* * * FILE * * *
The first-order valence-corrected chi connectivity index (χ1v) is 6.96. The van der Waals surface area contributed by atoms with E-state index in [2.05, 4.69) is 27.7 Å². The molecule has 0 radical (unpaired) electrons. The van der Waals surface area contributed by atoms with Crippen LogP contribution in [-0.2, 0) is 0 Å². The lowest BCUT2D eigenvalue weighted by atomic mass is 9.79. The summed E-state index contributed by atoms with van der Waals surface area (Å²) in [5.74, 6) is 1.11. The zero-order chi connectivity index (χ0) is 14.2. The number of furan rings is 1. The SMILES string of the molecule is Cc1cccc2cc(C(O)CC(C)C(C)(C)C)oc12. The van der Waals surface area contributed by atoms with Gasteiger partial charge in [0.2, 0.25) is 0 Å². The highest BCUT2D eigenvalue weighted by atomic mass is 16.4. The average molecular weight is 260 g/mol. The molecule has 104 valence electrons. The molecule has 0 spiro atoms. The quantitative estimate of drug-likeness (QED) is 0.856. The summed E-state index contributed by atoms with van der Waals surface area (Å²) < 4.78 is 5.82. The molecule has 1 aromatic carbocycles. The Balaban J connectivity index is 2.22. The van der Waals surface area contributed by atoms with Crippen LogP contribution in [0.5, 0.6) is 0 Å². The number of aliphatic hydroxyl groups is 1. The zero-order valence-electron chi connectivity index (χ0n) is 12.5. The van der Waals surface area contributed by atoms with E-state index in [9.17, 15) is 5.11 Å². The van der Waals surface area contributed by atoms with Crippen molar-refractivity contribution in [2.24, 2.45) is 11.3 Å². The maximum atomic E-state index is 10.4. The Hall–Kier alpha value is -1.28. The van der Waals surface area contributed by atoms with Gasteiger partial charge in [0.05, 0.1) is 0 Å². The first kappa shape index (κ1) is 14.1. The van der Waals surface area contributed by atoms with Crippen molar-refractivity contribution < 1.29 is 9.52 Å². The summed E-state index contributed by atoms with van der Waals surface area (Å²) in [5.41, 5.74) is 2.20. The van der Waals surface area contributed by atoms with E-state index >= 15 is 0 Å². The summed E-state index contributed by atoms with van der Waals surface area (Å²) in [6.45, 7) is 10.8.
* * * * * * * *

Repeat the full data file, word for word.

The first-order valence-corrected chi connectivity index (χ1v) is 6.96. The van der Waals surface area contributed by atoms with E-state index in [2.05, 4.69) is 27.7 Å². The molecule has 0 radical (unpaired) electrons. The van der Waals surface area contributed by atoms with Crippen LogP contribution in [-0.2, 0) is 0 Å². The lowest BCUT2D eigenvalue weighted by atomic mass is 9.79. The summed E-state index contributed by atoms with van der Waals surface area (Å²) in [5.74, 6) is 1.11. The zero-order chi connectivity index (χ0) is 14.2. The number of furan rings is 1. The SMILES string of the molecule is Cc1cccc2cc(C(O)CC(C)C(C)(C)C)oc12. The van der Waals surface area contributed by atoms with Gasteiger partial charge in [0.2, 0.25) is 0 Å². The highest BCUT2D eigenvalue weighted by atomic mass is 16.4. The average molecular weight is 260 g/mol. The molecule has 104 valence electrons. The molecule has 0 spiro atoms. The quantitative estimate of drug-likeness (QED) is 0.856. The summed E-state index contributed by atoms with van der Waals surface area (Å²) < 4.78 is 5.82. The molecule has 1 aromatic carbocycles. The Balaban J connectivity index is 2.22. The van der Waals surface area contributed by atoms with Crippen LogP contribution in [0.5, 0.6) is 0 Å². The number of aliphatic hydroxyl groups is 1. The zero-order valence-electron chi connectivity index (χ0n) is 12.5. The van der Waals surface area contributed by atoms with E-state index in [9.17, 15) is 5.11 Å². The van der Waals surface area contributed by atoms with Crippen molar-refractivity contribution in [2.24, 2.45) is 11.3 Å². The maximum atomic E-state index is 10.4. The Hall–Kier alpha value is -1.28. The van der Waals surface area contributed by atoms with Gasteiger partial charge in [0.05, 0.1) is 0 Å². The first kappa shape index (κ1) is 14.1. The van der Waals surface area contributed by atoms with Crippen molar-refractivity contribution < 1.29 is 9.52 Å². The summed E-state index contributed by atoms with van der Waals surface area (Å²) in [5.41, 5.74) is 2.20. The van der Waals surface area contributed by atoms with E-state index >= 15 is 0 Å². The summed E-state index contributed by atoms with van der Waals surface area (Å²) in [6.45, 7) is 10.8.